When will the country get out of the rut?


It is high time indeed that there should be a change in the way that politics is being played out in this country, going down as it has done in the same rut, that is, following the same pattern of behaviour by government after government. It is difficult to change the view that nothing has changed in the way of doing politics, that the poor practices of the past have been perpetuated under the new government. Yet, like others earlier, it too was voted for in the hope that it would bring to an end past malpractices and embrace an improved way of running the affairs of the country.

The initial promising start to cope with the unfolding Covid-19 pandemic, taking such a pre-emptive bold measure as the early lockdown, was soon marred by the confusion of poor as well as questionable decisions taken in relation to the procurement of medical supplies. Some persons close to the regime were found to be taking undue pecuniary advantage of their proximity to the new incumbents of power – a repeat of previous practices. Further investigations led to the uncovering of what was allegedly the murder of a political agent. One prominent minister had to step down, and it was hoped that given the closeness of the dead victim to power, the case would soon be solved by finding and convicting the culprit.

Instead, the unravelling of the case has shown the gaps and weaknesses in our institutions and led to drug trails as well as labyrinthine and shady business dealings involving the high and the mighty. Now there are private prosecutions, suits and countersuits being lodged in court by umpteen political and legal stakeholders who have jumped into the fray, and all the stakeholders, those in power, those positioning themselves for a future grab, the opposition, and activists of various sorts are now trying to gain political mileage. All this makes good footage and titillates the appetites of those who thrive on such a mess, but what good is that doing to the country?

It is true that the truth must be found out and justice meted out, but the way that things are happening is just a repeat of what has been seen before, with undue delays and labyrinthine twists and turns that give a very poor image of the law enforcement, investigative, and governance processes in our country. Isn’t that what we had seen before too? This makes people rightly ask whether politics will continue to be more concerned with defending the indefensible, keep trying to salvage the lost reputations of those who are have savaged it from within the ranks? Can the country afford such a non-stop diversion of its energies and resources away from attending to the issues of more immediate importance and relevance to the livelihood of the masses?

And God knows that despite the upbeat air presented by government with the inauguration of flyovers, the prospects being entertained following the opening of frontiers with the resumption of touristic activities, the affluence at malls and other places after lifting of restrictions, it is undeniable that the overall prevailing atmosphere and feeling in the country is not the brightest. One would not be wrong to state that it is one of pessimism for the future of the country, for the upcoming generations for whom opportunities are closing elsewhere as well due to the contraction resulting from the Covid-19 pandemic which has taken a new upturn despite our vaccination coverage.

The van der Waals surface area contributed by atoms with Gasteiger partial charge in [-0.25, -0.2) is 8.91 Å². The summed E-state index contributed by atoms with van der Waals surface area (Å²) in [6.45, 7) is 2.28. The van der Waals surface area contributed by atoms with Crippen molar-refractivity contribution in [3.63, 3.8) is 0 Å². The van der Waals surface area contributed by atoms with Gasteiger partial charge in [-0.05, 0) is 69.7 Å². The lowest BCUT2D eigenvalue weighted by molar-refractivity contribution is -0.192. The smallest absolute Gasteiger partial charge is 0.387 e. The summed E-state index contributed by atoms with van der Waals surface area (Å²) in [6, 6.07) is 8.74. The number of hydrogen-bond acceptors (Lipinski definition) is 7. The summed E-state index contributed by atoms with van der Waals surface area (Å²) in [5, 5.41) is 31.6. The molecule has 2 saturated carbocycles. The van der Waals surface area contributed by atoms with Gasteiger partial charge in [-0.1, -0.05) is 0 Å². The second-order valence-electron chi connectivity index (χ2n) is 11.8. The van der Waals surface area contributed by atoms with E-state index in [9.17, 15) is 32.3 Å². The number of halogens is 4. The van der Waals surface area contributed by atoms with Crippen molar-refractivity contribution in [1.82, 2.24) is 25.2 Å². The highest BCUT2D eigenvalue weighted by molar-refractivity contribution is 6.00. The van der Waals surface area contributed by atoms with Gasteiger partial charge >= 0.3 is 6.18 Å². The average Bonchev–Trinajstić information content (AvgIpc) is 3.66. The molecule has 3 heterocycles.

We cannot deny the jobs lost, swelling unemployment figures, industries shutting down, our receding international image, the swelling national debt amongst other things. They don’t seem to be getting the serious attention and thinking that they deserve so as to find the viable, short- and long-term solutions that they are crying for.

Apart from economic security there is also the visible disintegration of the social fabric, and responsible to a large extent is the explosion of the drug culture that has been hastened by the advent of synthetic drugs for one. But another major factor is the running after easy money by all means, and that the irregular practices at the high levels have no doubt spurned. There is urgency in shifting focus to these problems instead of wasting energies elsewhere, to prevent the country from sliding further down both nationally and internationally.

At such times, leaders put aside their political differences and their personal animus towards each other to get the country out of the rut. We would hope that this might yet be possible here, that an element of patriotism and some magnanimity would be brought in to lift the country out of the sinking mood and heads put together to revamp the economy. Does the moral leadership exist for such an eventuality? That is a tall order, and it is for those who are vying for leadership to give the concrete answer.

* Published in print edition on 22 October 2021

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